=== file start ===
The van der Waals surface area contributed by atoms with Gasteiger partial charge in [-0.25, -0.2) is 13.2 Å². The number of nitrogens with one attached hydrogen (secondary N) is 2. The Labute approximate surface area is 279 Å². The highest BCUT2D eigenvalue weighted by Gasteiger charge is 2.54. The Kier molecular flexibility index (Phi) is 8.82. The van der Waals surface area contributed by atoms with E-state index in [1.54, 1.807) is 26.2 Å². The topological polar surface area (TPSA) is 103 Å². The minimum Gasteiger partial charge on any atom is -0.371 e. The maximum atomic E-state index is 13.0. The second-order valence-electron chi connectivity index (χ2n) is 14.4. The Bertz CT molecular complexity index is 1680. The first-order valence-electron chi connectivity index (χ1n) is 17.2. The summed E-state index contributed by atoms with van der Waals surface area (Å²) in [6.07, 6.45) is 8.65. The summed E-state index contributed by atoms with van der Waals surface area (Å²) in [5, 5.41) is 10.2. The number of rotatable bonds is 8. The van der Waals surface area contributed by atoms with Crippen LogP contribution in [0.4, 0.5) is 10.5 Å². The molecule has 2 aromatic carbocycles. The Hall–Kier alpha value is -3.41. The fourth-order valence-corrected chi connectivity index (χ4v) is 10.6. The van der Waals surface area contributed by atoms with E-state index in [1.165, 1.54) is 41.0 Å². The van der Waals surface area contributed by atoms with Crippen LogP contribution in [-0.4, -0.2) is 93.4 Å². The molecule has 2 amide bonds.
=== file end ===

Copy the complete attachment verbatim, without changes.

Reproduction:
The van der Waals surface area contributed by atoms with Gasteiger partial charge in [-0.25, -0.2) is 13.2 Å². The number of nitrogens with one attached hydrogen (secondary N) is 2. The Labute approximate surface area is 279 Å². The highest BCUT2D eigenvalue weighted by Gasteiger charge is 2.54. The Kier molecular flexibility index (Phi) is 8.82. The van der Waals surface area contributed by atoms with E-state index in [1.54, 1.807) is 26.2 Å². The topological polar surface area (TPSA) is 103 Å². The minimum Gasteiger partial charge on any atom is -0.371 e. The maximum atomic E-state index is 13.0. The second-order valence-electron chi connectivity index (χ2n) is 14.4. The Bertz CT molecular complexity index is 1680. The first-order valence-electron chi connectivity index (χ1n) is 17.2. The summed E-state index contributed by atoms with van der Waals surface area (Å²) in [6.07, 6.45) is 8.65. The summed E-state index contributed by atoms with van der Waals surface area (Å²) in [5, 5.41) is 10.2. The number of rotatable bonds is 8. The van der Waals surface area contributed by atoms with Crippen LogP contribution in [0.4, 0.5) is 10.5 Å². The molecule has 2 aromatic carbocycles. The Hall–Kier alpha value is -3.41. The fourth-order valence-corrected chi connectivity index (χ4v) is 10.6. The van der Waals surface area contributed by atoms with E-state index in [1.165, 1.54) is 41.0 Å². The van der Waals surface area contributed by atoms with Crippen LogP contribution in [-0.4, -0.2) is 93.4 Å². The molecule has 2 amide bonds.